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Teenage Depression and Drugs: Teenage, Encyclopedia of Psychoactive Drugs based on 0 ratings. 1 reviews.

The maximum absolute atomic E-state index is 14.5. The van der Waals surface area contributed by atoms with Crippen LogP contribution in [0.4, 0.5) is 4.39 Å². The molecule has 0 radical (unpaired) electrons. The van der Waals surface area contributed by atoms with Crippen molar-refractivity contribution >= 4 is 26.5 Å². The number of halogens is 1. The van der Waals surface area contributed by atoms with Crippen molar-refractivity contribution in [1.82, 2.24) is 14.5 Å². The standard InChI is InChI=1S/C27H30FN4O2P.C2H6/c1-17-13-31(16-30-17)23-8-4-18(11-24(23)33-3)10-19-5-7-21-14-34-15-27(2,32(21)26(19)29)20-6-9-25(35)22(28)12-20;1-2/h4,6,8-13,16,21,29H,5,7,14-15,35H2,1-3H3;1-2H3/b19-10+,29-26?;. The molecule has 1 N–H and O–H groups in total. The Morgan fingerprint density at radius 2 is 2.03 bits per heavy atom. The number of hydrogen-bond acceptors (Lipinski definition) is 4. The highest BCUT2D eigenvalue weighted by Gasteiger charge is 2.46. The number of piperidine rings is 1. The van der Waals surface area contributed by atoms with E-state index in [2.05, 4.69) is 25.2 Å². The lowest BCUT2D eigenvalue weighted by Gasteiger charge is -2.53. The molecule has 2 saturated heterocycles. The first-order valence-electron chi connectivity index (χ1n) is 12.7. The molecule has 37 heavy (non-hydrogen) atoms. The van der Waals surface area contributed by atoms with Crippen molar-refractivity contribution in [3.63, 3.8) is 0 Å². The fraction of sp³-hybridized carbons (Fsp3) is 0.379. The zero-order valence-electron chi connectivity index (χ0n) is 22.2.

First, I must admit that I was fooled into thinking that the book was about medication used to treat teenage depression as well as updated, pragmatic advice on recognizing and helping depressed adolescents. Perhaps my disappointment with the book, which focuses on illegal narcotics and alcohol, taints my review with undue bias. However, there are certain weaknesses in the book so that the cons override the pros...and you may be better off not reading it at all. First, the book is addressed by the authors towards adolescents, some of them most likely suicidal teens themselves. The photographs of past completed and attempted suicides serve no purpose (at best being unnecessary, at worst only aggravating the depressive mood of the reader). Nor do any of the prints of paintings and 'human-interest' photos that are plastered on every page. Such meloncholic visual content may worsen the depression of a suffering youth who picked up the book in an attempt to help him or herself. Second, the authors made a particularly vague statement that may be easily misunderstood. Teens who have constant thoughts of suicide ARE more likely to attempt suicide than the authors claim. In fact, this 'suicidal ideation' serves as a red-flag for anyone diagnosing a potentially depressive teen. Brief suicidal thoughts may be common in people, but when one does so for an inordinate and inappropriate duration, one should take the situation very seriously. This statement by the authors is later contradicted by themselves when they state that vocalization of those thoughts are immediate indicators of an oncoming suicide. Many depressed teens end up attempting or completing suicide by giving signs that are less obvious than words...and vocalization implies constant suicidal thoughts. Another contradiction can be found in the authors' assesment of attempted suicides. Third, the authors do not touch upon issues that have been known to be aggravating factors when looking into the cause of teen depression and instead obsessively preach the evils of illegal narcotics and alcohol. When one discusses mental health one must adequately cover all basic elements of its causes, and the authors failed to satisfy this. They make it sound like alcohol and drug addiction are necessary attributes for the onset of suicidal ideation and completion. Finally, the authors do not even touch open medications used to treat depression. It is true that the book is somewhat outdated, they still could have discussed the effects of lithium and tricyclics. Instead, they rant on about cocaine, marijuana, and other illegal narcotics. Obviously, I was extremely displeased with this book. It could have been much better regardless of when it was published. However, I must give it credit for offering a list of resources for drug recovery and prevention, hence the two stars.